The diary of Constance Graeffe (1874-1950) also documents life in occupied Brussels but has a very different tone. With the knowledge that her and her German husband, Otto Graeffe, would eventually renounce their Belgian citizenship, becoming Reichsdeutschen on the 1st June 1917 one should not be too surprised that a major theme throughout her diary is the equivocation she displays between the fondness she has for Germany and the growing hostility she feels in Brussels:
I do not know how I shall bear all this feeling of hatred which pours out of every eye which rests on one, if one has the misfortune of being with any one who is German. I often wonder however that hatred will leave the Belgians? I must not think too much of all this or I would go mad. (17th June, 1915).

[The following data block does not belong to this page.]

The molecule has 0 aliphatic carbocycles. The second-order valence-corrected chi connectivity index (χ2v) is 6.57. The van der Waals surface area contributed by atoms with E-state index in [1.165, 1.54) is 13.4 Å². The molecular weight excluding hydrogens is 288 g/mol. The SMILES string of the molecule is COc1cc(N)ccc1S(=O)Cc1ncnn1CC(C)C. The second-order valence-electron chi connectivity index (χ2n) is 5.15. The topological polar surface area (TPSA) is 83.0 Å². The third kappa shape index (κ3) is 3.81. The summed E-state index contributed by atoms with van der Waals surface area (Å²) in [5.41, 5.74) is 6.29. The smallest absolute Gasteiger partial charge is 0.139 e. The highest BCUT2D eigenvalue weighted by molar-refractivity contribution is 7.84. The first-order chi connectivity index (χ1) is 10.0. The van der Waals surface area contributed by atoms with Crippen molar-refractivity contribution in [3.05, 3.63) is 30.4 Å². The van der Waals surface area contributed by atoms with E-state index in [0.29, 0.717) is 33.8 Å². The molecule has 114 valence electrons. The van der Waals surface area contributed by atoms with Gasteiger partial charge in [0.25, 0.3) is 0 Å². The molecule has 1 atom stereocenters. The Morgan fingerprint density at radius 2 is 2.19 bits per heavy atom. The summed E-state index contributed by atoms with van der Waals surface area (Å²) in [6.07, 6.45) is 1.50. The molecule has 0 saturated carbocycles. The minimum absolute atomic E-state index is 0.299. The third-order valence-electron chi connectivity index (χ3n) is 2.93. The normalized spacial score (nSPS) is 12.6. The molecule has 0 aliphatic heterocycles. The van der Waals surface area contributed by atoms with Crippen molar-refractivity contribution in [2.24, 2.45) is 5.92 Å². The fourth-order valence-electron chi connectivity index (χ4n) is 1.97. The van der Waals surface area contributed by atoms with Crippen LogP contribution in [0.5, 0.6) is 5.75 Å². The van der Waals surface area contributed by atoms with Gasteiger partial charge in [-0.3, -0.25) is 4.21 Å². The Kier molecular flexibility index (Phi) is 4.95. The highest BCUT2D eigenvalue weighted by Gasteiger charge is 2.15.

Her portrayal of suffering must be tempered, however, by her – almost eager – acceptance of Germany’s justification for its actions during the invasion. In the first months of the war, Graeffe would accept as fact the German explanation for its brutality during the invasion, the civilian guerrilla forces dubbed the Franc-tireurs:
…all along Belgium as the German came along…the men (not soldiers) & women & children began to shoot at them. (27th August 1914)